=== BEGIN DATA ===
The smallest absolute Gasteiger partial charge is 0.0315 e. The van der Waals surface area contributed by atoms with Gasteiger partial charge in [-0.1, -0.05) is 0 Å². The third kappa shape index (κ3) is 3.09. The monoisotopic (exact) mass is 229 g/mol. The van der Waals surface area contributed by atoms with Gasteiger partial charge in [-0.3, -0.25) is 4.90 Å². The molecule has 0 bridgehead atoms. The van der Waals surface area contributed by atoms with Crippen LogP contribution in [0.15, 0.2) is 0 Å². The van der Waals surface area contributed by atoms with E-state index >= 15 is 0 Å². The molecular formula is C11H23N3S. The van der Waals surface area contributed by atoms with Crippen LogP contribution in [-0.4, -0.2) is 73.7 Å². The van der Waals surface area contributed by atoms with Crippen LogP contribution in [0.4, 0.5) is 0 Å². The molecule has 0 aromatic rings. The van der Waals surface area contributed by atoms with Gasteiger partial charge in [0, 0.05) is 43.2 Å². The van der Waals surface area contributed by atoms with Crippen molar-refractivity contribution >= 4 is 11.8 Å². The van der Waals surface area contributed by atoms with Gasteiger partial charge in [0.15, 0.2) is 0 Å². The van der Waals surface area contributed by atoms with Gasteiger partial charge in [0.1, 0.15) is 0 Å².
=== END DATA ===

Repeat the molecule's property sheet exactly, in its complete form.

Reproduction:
The smallest absolute Gasteiger partial charge is 0.0315 e. The van der Waals surface area contributed by atoms with Gasteiger partial charge in [-0.1, -0.05) is 0 Å². The third kappa shape index (κ3) is 3.09. The monoisotopic (exact) mass is 229 g/mol. The van der Waals surface area contributed by atoms with Gasteiger partial charge in [-0.3, -0.25) is 4.90 Å². The molecule has 0 bridgehead atoms. The van der Waals surface area contributed by atoms with Crippen LogP contribution in [0.15, 0.2) is 0 Å². The van der Waals surface area contributed by atoms with E-state index >= 15 is 0 Å². The molecular formula is C11H23N3S. The van der Waals surface area contributed by atoms with Crippen LogP contribution in [-0.4, -0.2) is 73.7 Å². The van der Waals surface area contributed by atoms with Crippen LogP contribution in [0.4, 0.5) is 0 Å². The molecule has 0 aromatic rings. The van der Waals surface area contributed by atoms with Gasteiger partial charge in [0, 0.05) is 43.2 Å². The van der Waals surface area contributed by atoms with Crippen molar-refractivity contribution >= 4 is 11.8 Å². The van der Waals surface area contributed by atoms with Gasteiger partial charge in [0.15, 0.2) is 0 Å². The van der Waals surface area contributed by atoms with Gasteiger partial charge in [0.1, 0.15) is 0 Å².